I heard SYBARITE5 on 9/19/20, presented by Open Space Music. The concert was co-presented by the Lincoln Friends of Chamber Music in Lincoln, Nebraska. The introductory comments were made by Bob Kuzelka from Lincoln and composer Daniel Roumain from New York.
SYBARITE5 is a string quintet (string quartet plus bass) based in New York. The opened with “Groove Machine” by March Mellits, which had a driving beat and showed off the energy and chemistry of the ensemble.
The next piece was “Allemande pour tout le monde” by Kenji Bunch. One of the violinists did the intro and said it was inspired by Bach - - I didn’t hear that, neither did I think it sounded like an Allemande, but I liked it! I thought the opening groovy section was more successful than the subsequent raucous section. I would have preferred to have heard more grooviness.
The next piece was “Slow Burn” by Jessica Meyer. She had written it for a collaboration they had with a burlesque troupe. Why the hell not! Wish I could have been there! I could imagine the dancing - - the music had a louche vibe. This piece featured a great solo by their violist which led to a frenetic final section which really blew the lid off the joint.
They recorded a whole album of Radiohead arrangements, and the next piece their “Weird Fishes” arranged by Paul Sanho Kim. It was super cool, it had a wonderful mix of textures and different effects for the instruments.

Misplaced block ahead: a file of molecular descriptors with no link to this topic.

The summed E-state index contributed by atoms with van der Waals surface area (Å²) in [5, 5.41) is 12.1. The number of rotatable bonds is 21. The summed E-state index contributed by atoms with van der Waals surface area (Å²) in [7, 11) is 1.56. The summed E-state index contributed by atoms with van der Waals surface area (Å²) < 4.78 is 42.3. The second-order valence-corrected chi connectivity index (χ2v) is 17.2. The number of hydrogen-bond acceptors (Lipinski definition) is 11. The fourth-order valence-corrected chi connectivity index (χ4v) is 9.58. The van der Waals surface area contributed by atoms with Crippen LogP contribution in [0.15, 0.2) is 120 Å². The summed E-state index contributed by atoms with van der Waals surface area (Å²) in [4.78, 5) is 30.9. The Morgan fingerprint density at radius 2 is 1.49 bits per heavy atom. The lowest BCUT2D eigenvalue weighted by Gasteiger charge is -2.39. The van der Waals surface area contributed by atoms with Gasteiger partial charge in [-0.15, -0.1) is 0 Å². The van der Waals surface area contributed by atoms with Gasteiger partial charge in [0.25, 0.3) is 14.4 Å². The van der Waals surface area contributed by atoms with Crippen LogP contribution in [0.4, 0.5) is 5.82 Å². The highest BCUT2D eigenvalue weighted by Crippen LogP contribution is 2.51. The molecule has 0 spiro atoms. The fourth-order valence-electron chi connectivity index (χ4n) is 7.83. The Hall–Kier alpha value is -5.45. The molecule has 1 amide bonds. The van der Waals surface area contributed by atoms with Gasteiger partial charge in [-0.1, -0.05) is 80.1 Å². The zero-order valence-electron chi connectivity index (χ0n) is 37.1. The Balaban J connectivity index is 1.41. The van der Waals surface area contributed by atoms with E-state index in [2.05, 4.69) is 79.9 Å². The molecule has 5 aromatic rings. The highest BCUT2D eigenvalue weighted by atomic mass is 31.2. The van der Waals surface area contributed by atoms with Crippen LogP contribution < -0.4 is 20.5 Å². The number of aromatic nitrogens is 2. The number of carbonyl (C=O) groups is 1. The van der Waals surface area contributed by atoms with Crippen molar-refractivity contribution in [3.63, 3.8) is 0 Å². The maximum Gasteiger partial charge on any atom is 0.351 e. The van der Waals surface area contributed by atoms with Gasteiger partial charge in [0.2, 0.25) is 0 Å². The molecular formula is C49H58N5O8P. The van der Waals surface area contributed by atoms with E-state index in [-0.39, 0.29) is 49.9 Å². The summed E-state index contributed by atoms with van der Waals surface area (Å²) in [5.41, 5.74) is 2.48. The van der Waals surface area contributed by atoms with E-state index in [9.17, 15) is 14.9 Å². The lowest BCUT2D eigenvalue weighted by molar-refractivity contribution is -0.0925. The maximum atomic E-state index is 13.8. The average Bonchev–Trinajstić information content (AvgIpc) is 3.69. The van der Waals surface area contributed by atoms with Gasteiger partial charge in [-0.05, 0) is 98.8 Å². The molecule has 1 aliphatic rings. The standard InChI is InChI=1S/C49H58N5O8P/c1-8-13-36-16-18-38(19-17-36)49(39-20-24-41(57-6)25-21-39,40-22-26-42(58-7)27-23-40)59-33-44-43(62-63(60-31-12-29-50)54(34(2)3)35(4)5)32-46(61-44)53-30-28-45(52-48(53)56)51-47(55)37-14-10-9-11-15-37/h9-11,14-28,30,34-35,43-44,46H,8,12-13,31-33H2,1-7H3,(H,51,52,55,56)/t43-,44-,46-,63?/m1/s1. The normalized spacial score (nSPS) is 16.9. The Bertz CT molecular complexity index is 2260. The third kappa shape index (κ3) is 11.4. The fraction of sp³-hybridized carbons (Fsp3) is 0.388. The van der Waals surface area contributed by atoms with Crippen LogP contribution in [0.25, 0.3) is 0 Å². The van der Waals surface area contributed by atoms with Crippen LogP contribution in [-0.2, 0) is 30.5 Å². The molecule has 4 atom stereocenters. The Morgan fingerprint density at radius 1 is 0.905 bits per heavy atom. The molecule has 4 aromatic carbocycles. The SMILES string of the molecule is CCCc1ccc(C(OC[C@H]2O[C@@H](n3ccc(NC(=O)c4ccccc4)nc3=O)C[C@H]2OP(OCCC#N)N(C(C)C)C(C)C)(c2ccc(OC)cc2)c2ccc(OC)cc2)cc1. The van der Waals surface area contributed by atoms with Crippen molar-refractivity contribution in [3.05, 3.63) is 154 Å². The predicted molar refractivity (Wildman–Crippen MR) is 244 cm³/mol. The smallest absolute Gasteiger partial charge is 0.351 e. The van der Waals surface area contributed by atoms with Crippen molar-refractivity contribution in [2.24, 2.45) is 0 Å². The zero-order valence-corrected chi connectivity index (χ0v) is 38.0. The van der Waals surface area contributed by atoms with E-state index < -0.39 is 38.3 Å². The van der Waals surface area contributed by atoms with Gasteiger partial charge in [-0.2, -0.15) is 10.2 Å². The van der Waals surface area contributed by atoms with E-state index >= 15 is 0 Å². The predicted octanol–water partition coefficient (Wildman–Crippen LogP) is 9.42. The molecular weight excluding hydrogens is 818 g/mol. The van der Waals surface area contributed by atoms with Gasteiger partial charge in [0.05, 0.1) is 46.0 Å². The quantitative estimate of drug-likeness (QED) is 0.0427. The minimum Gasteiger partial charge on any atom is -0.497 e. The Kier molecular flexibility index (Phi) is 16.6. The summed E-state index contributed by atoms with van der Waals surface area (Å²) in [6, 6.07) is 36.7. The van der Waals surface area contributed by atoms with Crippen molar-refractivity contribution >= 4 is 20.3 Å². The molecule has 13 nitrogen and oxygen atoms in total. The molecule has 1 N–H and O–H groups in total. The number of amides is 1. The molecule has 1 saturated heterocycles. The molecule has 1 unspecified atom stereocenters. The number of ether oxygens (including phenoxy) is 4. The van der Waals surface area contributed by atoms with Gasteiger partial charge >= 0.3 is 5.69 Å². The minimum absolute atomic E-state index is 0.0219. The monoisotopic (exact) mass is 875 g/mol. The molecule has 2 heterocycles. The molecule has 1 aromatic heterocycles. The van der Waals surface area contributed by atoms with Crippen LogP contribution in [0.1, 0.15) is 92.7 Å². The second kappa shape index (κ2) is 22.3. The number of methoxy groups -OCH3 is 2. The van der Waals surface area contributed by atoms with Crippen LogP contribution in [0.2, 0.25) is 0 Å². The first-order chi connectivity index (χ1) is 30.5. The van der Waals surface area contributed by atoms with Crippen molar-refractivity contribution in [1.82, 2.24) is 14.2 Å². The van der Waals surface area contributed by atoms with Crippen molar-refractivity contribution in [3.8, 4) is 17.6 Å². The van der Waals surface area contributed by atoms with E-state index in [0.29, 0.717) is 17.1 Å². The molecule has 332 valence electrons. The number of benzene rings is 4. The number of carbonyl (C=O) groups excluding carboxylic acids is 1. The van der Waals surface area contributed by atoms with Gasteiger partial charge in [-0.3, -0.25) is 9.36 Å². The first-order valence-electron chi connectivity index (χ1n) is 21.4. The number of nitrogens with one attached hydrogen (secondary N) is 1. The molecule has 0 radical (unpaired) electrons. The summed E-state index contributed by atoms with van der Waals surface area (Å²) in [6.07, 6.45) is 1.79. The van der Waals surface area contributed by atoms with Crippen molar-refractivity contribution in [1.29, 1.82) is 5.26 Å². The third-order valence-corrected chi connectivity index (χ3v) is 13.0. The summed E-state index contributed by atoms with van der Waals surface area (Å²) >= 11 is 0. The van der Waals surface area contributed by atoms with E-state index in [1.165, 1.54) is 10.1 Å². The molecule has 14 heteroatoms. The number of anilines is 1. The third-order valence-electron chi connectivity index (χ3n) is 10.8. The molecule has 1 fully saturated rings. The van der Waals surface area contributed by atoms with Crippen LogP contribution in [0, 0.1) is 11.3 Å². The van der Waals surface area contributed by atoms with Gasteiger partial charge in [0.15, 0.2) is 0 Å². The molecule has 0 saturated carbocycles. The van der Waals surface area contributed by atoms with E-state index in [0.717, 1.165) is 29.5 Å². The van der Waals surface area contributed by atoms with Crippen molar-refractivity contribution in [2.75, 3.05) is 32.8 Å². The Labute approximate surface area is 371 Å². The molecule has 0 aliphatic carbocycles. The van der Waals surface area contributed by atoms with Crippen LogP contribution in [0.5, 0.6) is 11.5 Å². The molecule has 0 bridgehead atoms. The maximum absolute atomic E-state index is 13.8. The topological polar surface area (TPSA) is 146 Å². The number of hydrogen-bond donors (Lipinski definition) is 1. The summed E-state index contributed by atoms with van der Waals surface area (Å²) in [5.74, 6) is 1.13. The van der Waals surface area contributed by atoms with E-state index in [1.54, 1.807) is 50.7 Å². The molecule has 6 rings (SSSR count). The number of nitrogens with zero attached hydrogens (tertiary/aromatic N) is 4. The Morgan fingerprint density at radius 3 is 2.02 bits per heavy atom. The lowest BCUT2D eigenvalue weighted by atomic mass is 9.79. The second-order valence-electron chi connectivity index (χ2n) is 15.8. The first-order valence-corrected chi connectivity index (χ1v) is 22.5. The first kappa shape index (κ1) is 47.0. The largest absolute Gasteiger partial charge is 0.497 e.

Daniel Roumain introduced his piece, “Kompa for Toussaint.” He dedicated to his biracial and bireligious son, and gave a special shout-out to Ruth Bader Ginsburg (who had died the day before.) It featured another killer viola solo by Angela Pickett, who is clearly a star among stars in the group. The piece was complex and involving with frequent shifts in tempo and mood. One early section had an appealing sloppiness, not something you hear very often, and so rewarding to hear classical musicians take that risk. It was one of the highlights of the program.
They played “Movement and Locations” by The Punch Brothers. Another exciting piece with a driving beat. I was starting to crave something a little mellow! But hey, these are good days to get your heart rate up, right? They must have heard my thoughts because the piece eventually had a long lyrical line playing over a quiet, anxious string pattern.
One of their violinists introduced the next piece, which he said was the oldest piece they were playing tonight. I thought, Schubert? No it was Astor Piazzolla, a piece from way back in 1965. It had that intense, soulful longing that so much of Piazzolla’s music has. Piazzolla seemed to be everywhere in the 90s - - it’s nice that he became less ubiquitous for a while so we can hear him again with fresh ears and be reminded of how delicious his music is. They dedicated the performance to Fernando Suárez Paz, a violinist who had toured with Piazzolla for years and had died a few days before. This was another highlight of the program.
The last piece was “My Desert, My Rose” by Aleksandra Vrebalov. It opened with a fabulous solo by the bassist. I felt like this and the Piazzolla were really turning my crank and giving me the mellow flavor I was craving. But the Vrebalov turned up the heat pretty quickly, and it was thrilling! This piece showed off the virtuosity of each of the five members and their sizzling chemistry. Here they are performing it in 2018: